Yesterday was our annual trip to the vet with our two ‘big boned’ orange cats, Alf age 14, and Louie age 3. Each of these boys is big enough that they each get their own carrier. At approximately 15 pounds each, they are ‘significant’.
We had a bit of trouble rounding thes two big boys up. They know exactly what those carriers mean: NEEDLES! Alf was put in a carrier first, and Louie second. He just started his chorus of loud cries, but Alf put his effort into escape. Which he did, and took off at a rate of speed that his girth makes should hinder.
Cat #3 is Jesse, 2 years old, small build and sleek, whose appointment doesn’t one up with the others. We could sense him smirking at the other two, but perhaps we read too much into this.
Down the hall and around the corner he went, settling down in the kitchen. He snuggled up against the dishwasher, as best as could. Silence. Perhaps he’d not be found if he could just squeeze under the front edge……
A very large orange cat, on a white floor, trying to squeeze under a stainless steel machine. This may not have a happy ending for Alf. Glenn picked him and slipped him back into the carrier, and turned around to get his wallet. That took just a couple of moments, but that was all that was needed. Ca-ching! The door popped open again.
This time wiley Alf continued down the hall in search of a better hiding place. Sadly, he dashed straight into Glenn’s legs. Back into the carrier once again. This time, Glenn had a small length of black electrical wire, just enough to secure the kitty.
We arrived at the vet’s office about half an hour late. This was not an unusual event for us. We normally try to bring the whole gang at once, even though this can have pit falls of its own! Problem is that appointments on Saturday are scheduled every fifteen minutes, as well as being at a higher billing rate.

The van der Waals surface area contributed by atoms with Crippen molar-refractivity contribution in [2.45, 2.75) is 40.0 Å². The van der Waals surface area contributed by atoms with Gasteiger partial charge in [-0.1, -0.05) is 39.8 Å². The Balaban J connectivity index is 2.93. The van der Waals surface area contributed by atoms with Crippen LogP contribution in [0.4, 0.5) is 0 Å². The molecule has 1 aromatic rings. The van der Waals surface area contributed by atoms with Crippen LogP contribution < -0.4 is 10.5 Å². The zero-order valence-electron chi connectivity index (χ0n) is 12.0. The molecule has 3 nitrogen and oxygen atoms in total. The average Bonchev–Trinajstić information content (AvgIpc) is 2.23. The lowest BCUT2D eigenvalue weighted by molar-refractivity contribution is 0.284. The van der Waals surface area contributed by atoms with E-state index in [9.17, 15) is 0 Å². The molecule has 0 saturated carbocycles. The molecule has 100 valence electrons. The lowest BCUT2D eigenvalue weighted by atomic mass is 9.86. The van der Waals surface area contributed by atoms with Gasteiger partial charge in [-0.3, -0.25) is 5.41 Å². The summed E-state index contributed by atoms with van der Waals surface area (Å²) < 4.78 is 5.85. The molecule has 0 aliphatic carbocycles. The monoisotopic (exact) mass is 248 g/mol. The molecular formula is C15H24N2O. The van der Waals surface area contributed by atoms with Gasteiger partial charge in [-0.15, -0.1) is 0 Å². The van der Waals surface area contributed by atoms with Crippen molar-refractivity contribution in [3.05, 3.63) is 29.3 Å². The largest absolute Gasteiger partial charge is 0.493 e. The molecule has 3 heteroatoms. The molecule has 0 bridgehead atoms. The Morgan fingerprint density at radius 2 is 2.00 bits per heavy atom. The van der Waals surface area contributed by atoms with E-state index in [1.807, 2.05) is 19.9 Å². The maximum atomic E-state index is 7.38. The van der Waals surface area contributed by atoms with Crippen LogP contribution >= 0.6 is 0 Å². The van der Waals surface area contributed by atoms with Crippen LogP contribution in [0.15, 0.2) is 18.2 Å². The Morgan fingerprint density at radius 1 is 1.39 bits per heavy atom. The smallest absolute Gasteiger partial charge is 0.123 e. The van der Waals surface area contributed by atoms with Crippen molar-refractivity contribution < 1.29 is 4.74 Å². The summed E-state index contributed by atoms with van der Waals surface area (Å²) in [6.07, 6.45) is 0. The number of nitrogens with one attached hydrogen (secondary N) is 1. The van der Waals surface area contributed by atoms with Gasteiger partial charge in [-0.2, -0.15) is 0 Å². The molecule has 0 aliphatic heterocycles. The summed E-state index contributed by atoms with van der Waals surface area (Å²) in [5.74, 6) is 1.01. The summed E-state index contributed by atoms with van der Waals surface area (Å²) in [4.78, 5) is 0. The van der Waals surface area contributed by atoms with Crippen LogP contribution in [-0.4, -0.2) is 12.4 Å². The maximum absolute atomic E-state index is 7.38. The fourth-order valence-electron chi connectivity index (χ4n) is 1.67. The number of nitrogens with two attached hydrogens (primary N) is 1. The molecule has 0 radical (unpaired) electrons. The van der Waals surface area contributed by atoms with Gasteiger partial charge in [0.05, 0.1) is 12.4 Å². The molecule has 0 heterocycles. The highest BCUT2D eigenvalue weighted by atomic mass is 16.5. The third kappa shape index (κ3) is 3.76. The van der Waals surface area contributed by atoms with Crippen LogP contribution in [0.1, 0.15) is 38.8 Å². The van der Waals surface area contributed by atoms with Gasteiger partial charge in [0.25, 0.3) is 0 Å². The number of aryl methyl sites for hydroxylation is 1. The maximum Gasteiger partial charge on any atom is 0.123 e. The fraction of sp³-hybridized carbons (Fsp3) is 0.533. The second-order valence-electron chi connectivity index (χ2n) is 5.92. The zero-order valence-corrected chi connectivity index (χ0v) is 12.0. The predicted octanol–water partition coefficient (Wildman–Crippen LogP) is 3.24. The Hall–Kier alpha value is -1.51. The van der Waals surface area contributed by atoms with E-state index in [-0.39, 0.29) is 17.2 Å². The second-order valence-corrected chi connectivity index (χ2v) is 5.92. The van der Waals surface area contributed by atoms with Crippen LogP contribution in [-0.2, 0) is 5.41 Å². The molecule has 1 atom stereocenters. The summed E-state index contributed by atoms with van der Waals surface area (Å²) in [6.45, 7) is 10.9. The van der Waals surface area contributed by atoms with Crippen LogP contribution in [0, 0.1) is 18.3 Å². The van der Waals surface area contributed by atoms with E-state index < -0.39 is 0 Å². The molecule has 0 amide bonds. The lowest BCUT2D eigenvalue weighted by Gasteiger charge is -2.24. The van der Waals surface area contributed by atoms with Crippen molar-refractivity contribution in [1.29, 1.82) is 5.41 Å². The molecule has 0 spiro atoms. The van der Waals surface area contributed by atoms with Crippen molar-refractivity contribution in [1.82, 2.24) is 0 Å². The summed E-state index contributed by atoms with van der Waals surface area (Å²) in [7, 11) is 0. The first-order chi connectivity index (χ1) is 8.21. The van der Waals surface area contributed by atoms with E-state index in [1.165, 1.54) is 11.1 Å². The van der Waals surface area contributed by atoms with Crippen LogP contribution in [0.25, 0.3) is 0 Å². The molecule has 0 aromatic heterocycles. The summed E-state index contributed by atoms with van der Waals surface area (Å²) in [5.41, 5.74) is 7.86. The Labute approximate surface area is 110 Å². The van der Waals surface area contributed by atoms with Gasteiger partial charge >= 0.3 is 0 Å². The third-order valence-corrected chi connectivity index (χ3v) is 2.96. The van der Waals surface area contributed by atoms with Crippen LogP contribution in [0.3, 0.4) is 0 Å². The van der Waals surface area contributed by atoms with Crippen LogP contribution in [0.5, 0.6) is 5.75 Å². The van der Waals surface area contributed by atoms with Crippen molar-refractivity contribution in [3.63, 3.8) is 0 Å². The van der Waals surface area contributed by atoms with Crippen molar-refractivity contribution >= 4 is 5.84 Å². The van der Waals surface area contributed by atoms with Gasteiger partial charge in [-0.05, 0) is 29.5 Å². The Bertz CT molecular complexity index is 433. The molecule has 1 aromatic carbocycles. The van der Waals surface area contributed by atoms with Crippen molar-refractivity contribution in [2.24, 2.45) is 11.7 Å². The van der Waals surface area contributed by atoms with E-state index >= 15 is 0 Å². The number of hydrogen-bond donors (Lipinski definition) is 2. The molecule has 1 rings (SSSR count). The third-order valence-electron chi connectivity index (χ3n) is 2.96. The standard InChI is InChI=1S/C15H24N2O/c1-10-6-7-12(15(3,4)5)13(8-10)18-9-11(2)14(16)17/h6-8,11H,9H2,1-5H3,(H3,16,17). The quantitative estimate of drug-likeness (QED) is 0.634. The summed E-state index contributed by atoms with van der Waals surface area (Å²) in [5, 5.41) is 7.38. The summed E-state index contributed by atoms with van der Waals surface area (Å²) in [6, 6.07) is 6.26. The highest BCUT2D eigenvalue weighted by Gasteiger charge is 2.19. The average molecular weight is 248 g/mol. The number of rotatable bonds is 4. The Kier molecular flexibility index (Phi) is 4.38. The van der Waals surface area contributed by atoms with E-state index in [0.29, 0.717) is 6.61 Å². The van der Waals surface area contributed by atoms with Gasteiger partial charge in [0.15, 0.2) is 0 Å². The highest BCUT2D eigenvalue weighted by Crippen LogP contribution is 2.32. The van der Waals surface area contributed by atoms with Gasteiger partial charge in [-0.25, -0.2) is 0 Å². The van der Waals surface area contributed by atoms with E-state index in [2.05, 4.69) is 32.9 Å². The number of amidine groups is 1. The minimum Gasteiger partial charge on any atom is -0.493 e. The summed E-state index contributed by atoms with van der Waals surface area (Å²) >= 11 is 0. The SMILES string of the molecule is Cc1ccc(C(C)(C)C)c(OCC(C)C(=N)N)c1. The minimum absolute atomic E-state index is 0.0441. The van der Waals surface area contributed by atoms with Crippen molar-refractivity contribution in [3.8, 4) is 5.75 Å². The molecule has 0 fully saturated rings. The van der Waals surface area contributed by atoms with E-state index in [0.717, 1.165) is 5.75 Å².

So, not surprisingly, we were greeted with somnolent glowers as we staggered into the office with our heavy loads. A quick discussion between the vet and the clerk was had, and we were quickly escorted into the inner office.
After the usual admonishments for having fat cats, we were handed two bags of high protein dry cat food. We could feed them less of this, but they would be more satisfied, because of the protein!
Of course, we are already feeding them a high protein dry food, albeit perhaps more than they should have. So I can sense the next few months are going to be lots of fun with hungry cranky cats!
And then, the tides changed.
“We have just admitted a tiny TINY kitten, who was brought to us before the clinic opened, by some construction workers. Mommy was scared off by the noises of the equipment, but she left behind a wee morsel in someone’s hardhat. “
Would we be able to take this wee kitten, keep him warm and fed, and bring him back next week? They just didn’t have anyone that could take him for the weekend. They kindly offered to show us how to feed the wee beast, but this isn’t our first shot at the kitten game! We have done this many times before, with smaller babies than this one.
My dad always wanted me to name either one of my boys Ozymandius. I laughingly refused, but for a tiny being whose eyes have just barely opened, it seems perfect. BIG name for a wee fellow!
Of course at the rate that he’s plowing back the formula, he may not be wee for long! This evening we need to put our efforts into bathing him, and stimulating his body to uh, pee and poo. Mommy would ordinarily lick him to wake up his output nerves, but we have to simulate this using a warm, damp cloth.
Fingers crossed that this works as well as it did in the days of yore, when we cared for over 400 cats, and a few dogs, until they could be adopted out to their forever homes.